Lias Andersson showed the passion, emotion we say we want from athletes


The 2018 World Junior Hockey Championships came to an end on Friday night when Canada, thanks to a late goal from Tyler Steenbergen, knocked off Sweden 2-1 in the Gold Medal game.

That is when the real show started.

During the medal ceremonies Lias Andersson, a 2017 first-round draft pick of the New York Rangers and the captain of team Sweden, was so disgusted with the result that he immediately removed his silver medal, calmly skated over to the glass, and then gently tossed it into the stands where it was caught by a fan.

The fan put the medal on (only after removing two different jerseys to reveal a Team Sweden jersey!) before throwing it back in an effort to return it to Andersson.

The immediate reaction on social media was swift, with Andersson’s mentions on Twitter quickly becoming a cesspool that called his sportsmanship, class and maturity all into question.

There also seemed to be a popular belief that Andersson, who has already been on the losing end of Gold Medal game for team Sweden at the Under-18 tournament, had simply made a mistake that he would one day come to regret, and that it was good that he was able to get his medal back.

[Tyler Steenbergen’s Late Goal Helps Canada Win World Junior Gold]

One person that did not seem to share the opinion was Lias Andersson.

When he met with the media following the game Andersson doubled down on his medal toss, saying “there was one guy in the stands who wanted it more than me, so I decided to give it to him and I think he deserved it.”

He also added that he hasn’t looked at his silver medal from the under-18 tournament in more than two years, and when asked if he was happy that the medal was returned to him, he simply said no.

In the end, he shouldn’t have any regrets and no one that isn’t in his position at that exact moment (a 19-year-old, in a highly competitive environment that had just minutes earlier fallen painfully short in what was to this point the biggest hockey moment of his life) should be judging him too harshly.

Or at all.

He is the one that put in the work, he is the one that competed, he is the one that has been on the losing end of these games on an international stage and has had to deal with the defeat.

We put athletes in an often times impossible, no-win situation when it comes to their emotions.

If the cameras had caught Lias Andersson sitting on the bench cracking a smile or laughing late in a loss he would be getting criticized for not caring enough.

This is a sports culture that has spent years and countless hours analyzing the body language of players like Jay Cutler or Phil Kessel and concluding they may not care about winning as much as we want them to because they’re not flipping over water coolers or breaking things when things are going poorly. Or because they just don’t “look” like they care enough for our own liking.

We always hear executives, or coaches, or analysts talk about how they want players that hate to lose more than they want to win. We demand to see passion and emotion, and as fans we want to know the players on the field, or the ice, or the basketball court care as much as we do.

But not everyone handles it the same way. Not everyone accepts it or deals with it the same way.

Some players look like emotionless zombies. That doesn’t mean the frustration and passion isn’t underneath the surface.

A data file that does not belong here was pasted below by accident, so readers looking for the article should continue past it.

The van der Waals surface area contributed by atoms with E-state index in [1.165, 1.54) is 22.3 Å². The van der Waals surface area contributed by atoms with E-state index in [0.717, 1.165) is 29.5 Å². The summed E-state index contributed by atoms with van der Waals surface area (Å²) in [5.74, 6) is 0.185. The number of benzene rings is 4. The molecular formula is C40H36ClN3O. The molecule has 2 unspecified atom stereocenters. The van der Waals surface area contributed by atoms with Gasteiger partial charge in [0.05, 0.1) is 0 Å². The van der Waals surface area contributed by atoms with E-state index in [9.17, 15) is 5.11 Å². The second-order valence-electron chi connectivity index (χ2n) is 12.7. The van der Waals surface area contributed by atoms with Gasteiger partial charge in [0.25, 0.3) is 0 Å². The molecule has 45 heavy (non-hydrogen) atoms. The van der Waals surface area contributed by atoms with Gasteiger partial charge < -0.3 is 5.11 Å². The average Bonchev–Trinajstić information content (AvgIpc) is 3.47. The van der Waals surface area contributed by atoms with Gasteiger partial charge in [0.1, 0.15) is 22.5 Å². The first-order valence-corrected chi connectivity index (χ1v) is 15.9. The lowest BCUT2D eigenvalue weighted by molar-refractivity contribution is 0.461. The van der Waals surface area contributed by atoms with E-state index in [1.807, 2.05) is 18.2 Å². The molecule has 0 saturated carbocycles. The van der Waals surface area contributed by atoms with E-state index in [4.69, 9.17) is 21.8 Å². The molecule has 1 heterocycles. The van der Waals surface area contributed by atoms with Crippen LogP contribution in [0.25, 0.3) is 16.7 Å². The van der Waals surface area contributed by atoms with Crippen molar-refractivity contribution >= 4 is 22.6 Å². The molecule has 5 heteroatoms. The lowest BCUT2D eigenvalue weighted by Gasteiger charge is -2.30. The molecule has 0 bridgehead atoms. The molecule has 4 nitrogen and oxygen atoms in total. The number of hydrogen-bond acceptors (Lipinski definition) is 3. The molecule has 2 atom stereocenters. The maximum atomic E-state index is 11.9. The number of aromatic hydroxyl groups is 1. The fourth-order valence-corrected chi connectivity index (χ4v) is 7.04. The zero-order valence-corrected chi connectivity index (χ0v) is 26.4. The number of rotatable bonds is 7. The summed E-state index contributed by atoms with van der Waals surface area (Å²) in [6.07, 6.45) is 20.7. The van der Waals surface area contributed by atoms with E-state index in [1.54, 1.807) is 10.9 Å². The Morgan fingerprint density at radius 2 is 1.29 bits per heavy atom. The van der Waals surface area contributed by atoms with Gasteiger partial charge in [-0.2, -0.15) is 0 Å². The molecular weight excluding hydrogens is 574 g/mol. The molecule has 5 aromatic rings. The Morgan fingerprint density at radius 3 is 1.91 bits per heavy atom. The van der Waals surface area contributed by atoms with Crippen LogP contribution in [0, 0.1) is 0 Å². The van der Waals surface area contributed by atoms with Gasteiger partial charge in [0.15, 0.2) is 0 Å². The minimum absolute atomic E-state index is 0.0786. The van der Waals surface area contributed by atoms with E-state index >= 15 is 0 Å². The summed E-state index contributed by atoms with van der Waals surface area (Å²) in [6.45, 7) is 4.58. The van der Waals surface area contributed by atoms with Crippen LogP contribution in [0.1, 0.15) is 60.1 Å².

Lias Andersson showed you the raw passion and emotion on Friday night. All of it.

He clearly came into this tournament (his last chance to win gold at the tournament) with the only goal being a gold medal. He clearly did not want a medal for losing. Did he handle it in a way that most players would have? Or that any other player in a similar tournament has in the past? Absolutely not. But that’s kind of what was awesome about it.

You can’t have it both ways here.

You can’t demand to see passion and emotion from athletes and then be disgusted when you see it in its rawest form. Because that’s what hating to lose and not accepting anything other than victory looks like.

Adam Gretz is a writer for Pro Hockey Talk on NBC Sports. Drop him a line at or follow him on Twitter @AGretz.

Predators place forward Viktor Arvidsson on injured reserve

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NASHVILLE, Tenn. (AP) The Nashville Predators have placed forward Viktor Arvidsson on injured reserve with a lower-body injury and recalled forward Frederick Gaudreau from the AHL’s Milwaukee Admirals.

The Predators made the move Tuesday afternoon.

Arvidsson was helped off the ice Monday during practice, and The Tennessean reports he tested himself during Tuesday morning’s skate.

The forward ranks third on the Predators with 13 goals and fourth with 27 points. The Predators already have Filip Forsberg on injured reserve with an upper-body injury.

Gaudreau has played 18 games with the Predators with three assists. He had 14 points in 21 games with the Admirals this season.

More AP NHL:

WATCH LIVE: Philadelphia Flyers at New York Rangers

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NBCSN’s coverage of the 2017-18 season continues on Tuesday night, as the New York Rangers host the Philadelphia Flyers at 7:00 p.m. ET.




Rick NashMika ZibanejadPavel Buchnevich
Mats ZuccarelloJ.T. Miller – Vinni Lettieri
Jimmy VeseyDavid DesharnaisPaul Carey
Michael Grabner – Peter Holland – Jesper Fast

Ryan McDonaghNick Holden
Brady SkjeiKevin Shattenkirk
Marc StaalSteven Kampfer

Startling goalie: Henrik Lundqvist

[Flyers look to push winning streak to five games against Rangers]


Claude GirouxSean CouturierTravis Konecny
Michael RafflValtteri FilppulaJakub Voracek
Jordan WealNolan PatrickWayne Simmonds
Taylor LeierScott LaughtonJori Lehtera